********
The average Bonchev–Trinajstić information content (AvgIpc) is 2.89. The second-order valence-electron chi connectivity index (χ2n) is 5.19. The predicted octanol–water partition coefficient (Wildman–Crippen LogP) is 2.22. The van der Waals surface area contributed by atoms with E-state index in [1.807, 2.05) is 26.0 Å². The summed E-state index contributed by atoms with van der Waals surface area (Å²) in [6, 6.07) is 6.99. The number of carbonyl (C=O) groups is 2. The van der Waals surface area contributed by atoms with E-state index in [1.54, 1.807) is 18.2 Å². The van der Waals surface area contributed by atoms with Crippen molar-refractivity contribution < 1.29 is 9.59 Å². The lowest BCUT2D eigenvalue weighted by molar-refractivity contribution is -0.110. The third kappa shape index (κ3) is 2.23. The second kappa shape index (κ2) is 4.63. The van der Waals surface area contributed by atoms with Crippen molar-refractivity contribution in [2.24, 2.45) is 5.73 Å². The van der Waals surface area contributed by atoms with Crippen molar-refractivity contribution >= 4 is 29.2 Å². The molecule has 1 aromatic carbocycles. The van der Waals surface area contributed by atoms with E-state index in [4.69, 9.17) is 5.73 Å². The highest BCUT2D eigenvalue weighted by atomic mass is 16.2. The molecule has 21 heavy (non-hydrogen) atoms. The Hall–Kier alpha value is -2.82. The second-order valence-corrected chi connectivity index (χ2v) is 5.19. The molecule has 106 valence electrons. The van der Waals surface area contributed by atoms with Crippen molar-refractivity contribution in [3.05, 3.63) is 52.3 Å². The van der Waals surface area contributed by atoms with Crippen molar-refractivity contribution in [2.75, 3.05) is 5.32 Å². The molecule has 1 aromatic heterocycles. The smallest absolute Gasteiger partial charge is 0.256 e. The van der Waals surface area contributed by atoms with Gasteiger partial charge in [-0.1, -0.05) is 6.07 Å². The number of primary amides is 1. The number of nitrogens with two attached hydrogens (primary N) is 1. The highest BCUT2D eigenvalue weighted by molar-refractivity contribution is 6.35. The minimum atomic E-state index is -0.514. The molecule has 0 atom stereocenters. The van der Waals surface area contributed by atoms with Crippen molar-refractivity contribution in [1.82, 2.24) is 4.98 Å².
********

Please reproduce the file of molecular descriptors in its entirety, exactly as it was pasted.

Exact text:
The average Bonchev–Trinajstić information content (AvgIpc) is 2.89. The second-order valence-electron chi connectivity index (χ2n) is 5.19. The predicted octanol–water partition coefficient (Wildman–Crippen LogP) is 2.22. The van der Waals surface area contributed by atoms with E-state index in [1.807, 2.05) is 26.0 Å². The summed E-state index contributed by atoms with van der Waals surface area (Å²) in [6, 6.07) is 6.99. The number of carbonyl (C=O) groups is 2. The van der Waals surface area contributed by atoms with E-state index in [1.54, 1.807) is 18.2 Å². The van der Waals surface area contributed by atoms with Crippen molar-refractivity contribution < 1.29 is 9.59 Å². The lowest BCUT2D eigenvalue weighted by molar-refractivity contribution is -0.110. The third kappa shape index (κ3) is 2.23. The second kappa shape index (κ2) is 4.63. The van der Waals surface area contributed by atoms with Crippen molar-refractivity contribution in [2.24, 2.45) is 5.73 Å². The van der Waals surface area contributed by atoms with Crippen molar-refractivity contribution >= 4 is 29.2 Å². The molecule has 1 aromatic carbocycles. The van der Waals surface area contributed by atoms with E-state index in [4.69, 9.17) is 5.73 Å². The highest BCUT2D eigenvalue weighted by atomic mass is 16.2. The molecule has 21 heavy (non-hydrogen) atoms. The Hall–Kier alpha value is -2.82. The second-order valence-corrected chi connectivity index (χ2v) is 5.19. The molecule has 106 valence electrons. The van der Waals surface area contributed by atoms with Crippen molar-refractivity contribution in [3.05, 3.63) is 52.3 Å². The van der Waals surface area contributed by atoms with Crippen molar-refractivity contribution in [2.75, 3.05) is 5.32 Å². The molecule has 1 aromatic heterocycles. The smallest absolute Gasteiger partial charge is 0.256 e. The van der Waals surface area contributed by atoms with Gasteiger partial charge in [-0.1, -0.05) is 6.07 Å². The number of primary amides is 1. The number of nitrogens with two attached hydrogens (primary N) is 1. The highest BCUT2D eigenvalue weighted by molar-refractivity contribution is 6.35. The minimum atomic E-state index is -0.514. The molecule has 0 atom stereocenters. The van der Waals surface area contributed by atoms with Crippen molar-refractivity contribution in [1.82, 2.24) is 4.98 Å².